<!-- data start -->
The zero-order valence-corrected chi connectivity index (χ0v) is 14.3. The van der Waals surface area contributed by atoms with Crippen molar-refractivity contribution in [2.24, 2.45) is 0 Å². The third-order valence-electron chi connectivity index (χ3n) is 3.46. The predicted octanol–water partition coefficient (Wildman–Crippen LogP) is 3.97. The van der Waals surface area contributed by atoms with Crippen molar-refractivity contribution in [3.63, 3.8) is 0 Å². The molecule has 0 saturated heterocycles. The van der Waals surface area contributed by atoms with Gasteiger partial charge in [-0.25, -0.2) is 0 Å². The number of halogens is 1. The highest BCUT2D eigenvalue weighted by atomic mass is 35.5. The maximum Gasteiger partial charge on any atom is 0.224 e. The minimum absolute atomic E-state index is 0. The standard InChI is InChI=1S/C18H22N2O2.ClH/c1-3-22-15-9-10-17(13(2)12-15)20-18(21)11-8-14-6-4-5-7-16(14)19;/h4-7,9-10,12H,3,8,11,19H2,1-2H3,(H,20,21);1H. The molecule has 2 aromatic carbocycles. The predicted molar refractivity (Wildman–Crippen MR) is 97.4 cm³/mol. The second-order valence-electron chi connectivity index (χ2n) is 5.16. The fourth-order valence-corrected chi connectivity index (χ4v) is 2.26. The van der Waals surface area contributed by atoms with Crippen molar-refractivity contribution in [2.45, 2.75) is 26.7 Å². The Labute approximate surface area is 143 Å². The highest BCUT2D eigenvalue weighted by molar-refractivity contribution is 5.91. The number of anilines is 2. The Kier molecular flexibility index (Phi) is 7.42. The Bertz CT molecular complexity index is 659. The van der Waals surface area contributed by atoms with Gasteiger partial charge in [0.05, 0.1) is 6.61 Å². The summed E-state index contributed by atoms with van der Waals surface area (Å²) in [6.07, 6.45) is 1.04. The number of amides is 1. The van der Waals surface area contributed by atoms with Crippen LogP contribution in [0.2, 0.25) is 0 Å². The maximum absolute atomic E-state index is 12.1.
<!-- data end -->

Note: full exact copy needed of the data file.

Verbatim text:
The zero-order valence-corrected chi connectivity index (χ0v) is 14.3. The van der Waals surface area contributed by atoms with Crippen molar-refractivity contribution in [2.24, 2.45) is 0 Å². The third-order valence-electron chi connectivity index (χ3n) is 3.46. The predicted octanol–water partition coefficient (Wildman–Crippen LogP) is 3.97. The van der Waals surface area contributed by atoms with Crippen molar-refractivity contribution in [3.63, 3.8) is 0 Å². The molecule has 0 saturated heterocycles. The van der Waals surface area contributed by atoms with Gasteiger partial charge in [-0.25, -0.2) is 0 Å². The number of halogens is 1. The highest BCUT2D eigenvalue weighted by atomic mass is 35.5. The maximum Gasteiger partial charge on any atom is 0.224 e. The minimum absolute atomic E-state index is 0. The standard InChI is InChI=1S/C18H22N2O2.ClH/c1-3-22-15-9-10-17(13(2)12-15)20-18(21)11-8-14-6-4-5-7-16(14)19;/h4-7,9-10,12H,3,8,11,19H2,1-2H3,(H,20,21);1H. The molecule has 2 aromatic carbocycles. The predicted molar refractivity (Wildman–Crippen MR) is 97.4 cm³/mol. The second-order valence-electron chi connectivity index (χ2n) is 5.16. The fourth-order valence-corrected chi connectivity index (χ4v) is 2.26. The van der Waals surface area contributed by atoms with Crippen molar-refractivity contribution in [2.45, 2.75) is 26.7 Å². The Labute approximate surface area is 143 Å². The highest BCUT2D eigenvalue weighted by molar-refractivity contribution is 5.91. The number of anilines is 2. The Kier molecular flexibility index (Phi) is 7.42. The Bertz CT molecular complexity index is 659. The van der Waals surface area contributed by atoms with Gasteiger partial charge in [0.05, 0.1) is 6.61 Å². The summed E-state index contributed by atoms with van der Waals surface area (Å²) in [6.07, 6.45) is 1.04. The number of amides is 1. The van der Waals surface area contributed by atoms with Crippen LogP contribution in [0.2, 0.25) is 0 Å². The maximum absolute atomic E-state index is 12.1.